This review was written by my good friend and golfing buddy, Keith Olbrantz. He has traveled to Scotland and Ireland enough to make any golfer jealous, and he is kind enough to write about his Irish experiences for the site! I find Tralee to be an interesting club… an Irish course designed by Arnold Palmer? I’ve never been, but these photos make me want to get on the next flight over. – Graylyn
45 minutes drive from Ballybunion will take you to another one of Southwest Ireland’s wonderful links. Tralee Golf Club was founded in 1896 with a 9 hole course. 88 years later a spectacular 18 hole links designed by Arnold Palmer was opened.
I have played Tralee on two occasions. The most recent round was on a sunny day just after having played the visually spectacular Old Head. Even with that comparison, the beauty of Tralee held its own. The round took place on a very windy day, which made scoring very difficult, but it did not detract from my enjoyment of this beautiful golf course.
Hole #2 is a sharp dogleg right par 5 with a very large water hazard right of the green.
Hole #8 is a demanding but wonderful golf hole. A challenging tee shot must be played between a large dune on the right and the cliffs on the left. The approach is then downhill into a right to left slope. It sets up perfectly for a run up shot (which, sadly, is not a shot one gets to practice enough on most US courses).
#9 is a par 5 that turns inland and takes us back to the clubhouse. A recent renovation added a cross bunker that will punish a poorly planned layup or those going for the green in 2 who come up short. As is the case with many links courses, the holes that head back to the clubhouse often suffer in comparison to the more spectacular holes built oceanside or in more rugged dunes. For those who layup it is a wedge to a dramatically contoured green with a birdie chance for a well played approach.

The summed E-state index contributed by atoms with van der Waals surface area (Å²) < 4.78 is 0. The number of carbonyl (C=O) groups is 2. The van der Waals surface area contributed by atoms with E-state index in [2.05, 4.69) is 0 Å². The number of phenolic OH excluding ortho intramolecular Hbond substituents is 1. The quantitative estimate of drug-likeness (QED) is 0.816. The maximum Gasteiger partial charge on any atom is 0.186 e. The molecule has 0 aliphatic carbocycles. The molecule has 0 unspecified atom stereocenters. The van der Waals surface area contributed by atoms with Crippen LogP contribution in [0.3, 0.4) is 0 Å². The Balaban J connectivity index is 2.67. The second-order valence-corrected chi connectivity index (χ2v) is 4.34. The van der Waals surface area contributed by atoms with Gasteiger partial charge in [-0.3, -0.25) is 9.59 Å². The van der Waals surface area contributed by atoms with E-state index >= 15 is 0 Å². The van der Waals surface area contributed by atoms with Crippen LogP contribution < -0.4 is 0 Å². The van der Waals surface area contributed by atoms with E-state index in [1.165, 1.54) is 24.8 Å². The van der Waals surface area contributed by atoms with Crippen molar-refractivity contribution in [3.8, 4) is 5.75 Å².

Not pictured: #11 gives us our first taste of the larger dunes of the back 9. An uphill par 5 with a blind second shot. the green is reachable for the longer hitter, but misses left face a dropoff into rough on the left. #12 and #13 are not for the weak golfer. Forced carries and good distance control are required. After a blind tee shot on #12, one is faced with an uphill shot to an elevated green off a slight downhill lie–and there is a large dropoff to the left. Long right is the only safe miss. Par is often a winning score here.
Hole #18 is similar to #9 – a par 5 heading back to the clubhouse. A bit of a letdown after the spectacular scenery of 10-17 but a chance for a closing birdie. A beautiful stretch of beach is visible from the back tee. This was a site used in the movie “Ryan’s Daughter.”
After the round, I heartily recommend the second floor restaurant/bar as a great place to relax and re-energize. The views looking back on the course are gorgeous and you will enjoy above average clubhouse food.